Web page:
Recent evidence also supports the positive role of TLR3/TRIF-mediated pathway in experimental autoimmune encephalomyelitis (EAE) mouse models, that represents the most commonly studied animal of MS [68]. In EAE mice TLR3 stimulation leads to the release of IL-27, that in turn mediates the inhibition of Th17 cells, that are known to play a critical role in the disease [69-71]. Other studies supporting this evidence showed that EAE mice, inoculated intraperitoneally with the synthetic TLR3 agonist poly(I):poly(C) acid, produced high levels of IFNβ, that significantly reduced disease severity [16]. Normal adult human astrocytes have shown to increase the production of anti-inflammatory cytokines such IL-10, and to downregulate proinflammatory cytokines such as IL-12 (p40) and IL-23, in response to TLR3 ligation [48]. Recent studies have also shown that the endogenous TLR3 ligand stathmin, identified in astrocytes, microglia, and neurons from human MS-affected brains, is capable of stimulating the same set of neuroprotective factors induced by poly(I):poly(C) [18].

Development of Ampligen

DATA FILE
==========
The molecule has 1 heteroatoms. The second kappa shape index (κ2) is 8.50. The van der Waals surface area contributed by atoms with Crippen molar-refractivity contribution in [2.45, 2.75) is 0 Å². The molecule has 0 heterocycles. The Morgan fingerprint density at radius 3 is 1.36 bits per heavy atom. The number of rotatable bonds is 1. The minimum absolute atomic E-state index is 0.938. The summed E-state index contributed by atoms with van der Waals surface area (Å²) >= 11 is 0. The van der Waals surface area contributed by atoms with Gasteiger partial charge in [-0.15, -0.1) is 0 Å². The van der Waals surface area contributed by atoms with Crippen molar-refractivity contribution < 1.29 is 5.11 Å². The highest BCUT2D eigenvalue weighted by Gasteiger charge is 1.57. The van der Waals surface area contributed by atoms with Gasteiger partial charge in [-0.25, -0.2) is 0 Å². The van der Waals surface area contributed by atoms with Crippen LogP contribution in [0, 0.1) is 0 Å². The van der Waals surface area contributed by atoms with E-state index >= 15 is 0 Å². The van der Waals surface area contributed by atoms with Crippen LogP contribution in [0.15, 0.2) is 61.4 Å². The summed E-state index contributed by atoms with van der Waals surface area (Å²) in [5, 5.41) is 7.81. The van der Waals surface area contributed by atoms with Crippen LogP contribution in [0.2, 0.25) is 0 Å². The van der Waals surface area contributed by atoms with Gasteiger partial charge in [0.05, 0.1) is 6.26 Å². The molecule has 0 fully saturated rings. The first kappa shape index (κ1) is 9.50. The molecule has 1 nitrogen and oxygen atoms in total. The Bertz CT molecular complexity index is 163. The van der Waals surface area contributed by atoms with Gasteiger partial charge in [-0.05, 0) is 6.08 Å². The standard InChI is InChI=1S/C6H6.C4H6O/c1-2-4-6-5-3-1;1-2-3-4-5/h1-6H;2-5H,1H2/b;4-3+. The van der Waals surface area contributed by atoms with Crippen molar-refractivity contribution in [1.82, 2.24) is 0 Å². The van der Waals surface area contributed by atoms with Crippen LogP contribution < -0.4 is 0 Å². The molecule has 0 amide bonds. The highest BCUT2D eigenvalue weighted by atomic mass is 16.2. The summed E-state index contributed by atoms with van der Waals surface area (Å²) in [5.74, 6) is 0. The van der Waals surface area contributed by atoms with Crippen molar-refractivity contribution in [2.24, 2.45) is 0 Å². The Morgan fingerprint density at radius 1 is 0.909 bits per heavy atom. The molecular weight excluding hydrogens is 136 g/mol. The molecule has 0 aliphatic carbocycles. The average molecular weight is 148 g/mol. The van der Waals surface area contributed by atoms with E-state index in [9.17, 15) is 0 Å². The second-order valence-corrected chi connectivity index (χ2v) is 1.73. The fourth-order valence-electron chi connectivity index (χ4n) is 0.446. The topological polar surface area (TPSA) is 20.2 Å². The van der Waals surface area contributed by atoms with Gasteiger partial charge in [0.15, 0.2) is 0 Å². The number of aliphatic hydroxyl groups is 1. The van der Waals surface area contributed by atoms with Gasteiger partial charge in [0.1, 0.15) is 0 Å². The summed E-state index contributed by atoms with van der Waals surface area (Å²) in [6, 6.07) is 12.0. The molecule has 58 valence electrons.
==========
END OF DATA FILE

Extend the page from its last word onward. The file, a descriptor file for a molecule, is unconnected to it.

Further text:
The invention of Ampligen® poly(I):poly(C12U) [72], relates to a novel synthetic mismatched dsRNA with an high specificity of binding to TLR3, that results in a selective activation of TLR3-mediated immune responses maybe depending on transient expression of multiple genes and subsequent activation of a signal transduction cascade. The genes induced by TLR3 activation include IFNs, 2-5’ adenylate synthetase, and protein kinase (p68) [73,74]. As reported by historical overviews, “this synthetic dsRNA molecule, first developed in the 1960’s by Merck and Co. to reduce tumor formation, resulting effective but too toxic for use, languished, until Dr. William Carter, working with other Johns Hopkins University researchers in the 1970’s, was able to reduce its toxicity” by adding uridylic acid molecules at specific intervals along the dsRNA molecule, so obtaining a particular dsRNA, denoted poly(I):poly(C12U), wherein one of the two polyribonucleotides is polyriboinosinic acid and the other is polyribocytidyl C12, uridylic acid. The new compound, called Ampligen® (for AMPLIfied GENetic activity) was capable of stimulating IFN production like poly (I): poly(C), but resulted less toxic [75]. Its smaller and rugged molecular structure, as measured by physico-chemical techniques, appeared more resistant to molecular unfolding, including denaturation and branching, and this led to an increase in bioactivity, due to higher ability to bind TLR3. Ampligen® was synthesized acting on the hypothesis that nucleotide sequence requirements for beneficial and adverse effects are different. More specifically, it was obtained by preserving the RNA double helical structure, that is required for TLR3 activation and type I IFN production [76], and by modifying the molecular folding with the occasional introduction of uridylate into the poly(C) strand, in order to produce supplexes free of adverse effects and containing specifically-configured regions which are not base paired (i.e. mismatched) at the position of the modifications [72] (Figure 2). This modified dsRNA is capable of activating TLR3-TRIF mediated pathway selectively, without activating other TLRs like TLR4 or RNA helicases like RIG-I or MDA-5, and without inducing proinflammatory responses and a TNFα/TNFR1 dependent toxicity, as seen with the non-selective TLR3 agonist poly (I):poly(C) in the phenomenon known as “cytokine storm” [19,56,77-79].